Research Finds Filipino Males Have Positive Influence on Family Planning

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Manila,Philippines, September 2011 – Why is it important to involve and educate Filipino males in family planning (FP) matters? Isn’t fertility, childbearing and determining family size more directly affected by women?

Not quite, a recent study has shown. Male Involvement in Family Planning*, by Dr. Clarissa C. David, is part of a research project called The Effects of Male Involvement in Family Planning Decisions, which seeks to explore the influences of men on family planning-related decisions, including FP method choice and fertility decisions.

The paper found that the more a man knows about FP, the more likely it is for the couple to use modern FP methods – particularly for more effective methods such as injectable contraceptives and tubal ligation.

Male approval of contraceptive use is crucial, then, but surprisingly not all males who approve of contraceptives actually use them. “The challenge then is translating approval to use,” the paper stated, recommending targeting the approval group with specifically crafted campaigns that address the possibly structural barriers to their use of contraceptives.

Targeting the right group of people with the right intervention is particularly important, especially when the data revealed some startling conclusions:

  • Women who are more highly educated are more likely to approve of contraceptive use, but highly educated men are less likely to approve.
  • Women who have more knowledge about reproductive health are more likely to express approval while men who know more are less likely to approve.
  • Women in rural areas are less likely to approve while men in rural areas are more likely to approve.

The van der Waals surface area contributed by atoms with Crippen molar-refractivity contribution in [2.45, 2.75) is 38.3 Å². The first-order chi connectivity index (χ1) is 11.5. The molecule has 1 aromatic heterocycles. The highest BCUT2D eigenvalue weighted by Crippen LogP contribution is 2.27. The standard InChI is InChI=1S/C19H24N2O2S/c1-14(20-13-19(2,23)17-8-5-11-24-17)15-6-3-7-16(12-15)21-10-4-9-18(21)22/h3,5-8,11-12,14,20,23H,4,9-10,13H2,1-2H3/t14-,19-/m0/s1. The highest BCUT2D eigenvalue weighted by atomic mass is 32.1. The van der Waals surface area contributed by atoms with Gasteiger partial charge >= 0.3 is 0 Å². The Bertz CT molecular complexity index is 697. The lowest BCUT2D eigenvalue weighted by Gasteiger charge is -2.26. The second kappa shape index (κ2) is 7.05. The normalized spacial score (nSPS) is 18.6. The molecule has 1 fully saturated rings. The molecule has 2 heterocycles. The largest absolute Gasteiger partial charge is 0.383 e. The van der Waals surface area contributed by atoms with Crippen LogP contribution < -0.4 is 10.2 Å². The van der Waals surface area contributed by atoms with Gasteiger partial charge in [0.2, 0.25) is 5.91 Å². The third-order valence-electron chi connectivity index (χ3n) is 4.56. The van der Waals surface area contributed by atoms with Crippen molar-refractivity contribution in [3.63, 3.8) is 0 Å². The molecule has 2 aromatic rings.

This pattern supports the paper’s assertion that “male involvement in family planning decisions, including contraceptive use, should first be examined more closely before interventions aimed at encouraging the nature of their involvement as there may be situations for which the effects might be in the opposite direction of what is desired.”

The Effects of Male Involvement in Family Planning Decisions study is funded by the Philippine Center for Population and Development (PCPD) through the UPCollege ofMass Communication Foundation, Inc. (UP-CMCFI).

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Contact: Ms. Fely Rixhon, Executive Director, PCPD

Tel: (63 2) 843 4061 Fax: (63 2) 894 4696

Access The Effects of Male Involvement in Family Planning Decisions research reports at

*Methodology: Data used in this study are from the 2003 Philippine National Demographic and Health Survey (NDHS), funded by the United States Agency for International Development (USAID) and conducted at regular intervals since 1984. The dataset is from a nationally representative sample of Filipino women 15-49 years old and men 15-54 years old. Each respondent answered questions about fertility, reproduction, family planning and contraceptive use, maternal and child health, sexually transmitted diseases, HIV/AIDS, and nutrition.

The 2003 NDHS data has a sample size of n (couples)=2,380 matched male-female questionnaires, that is, where the interviewees are couples and responses by the females about decision-making in the household and contraceptive use apply to the male as well as the female.


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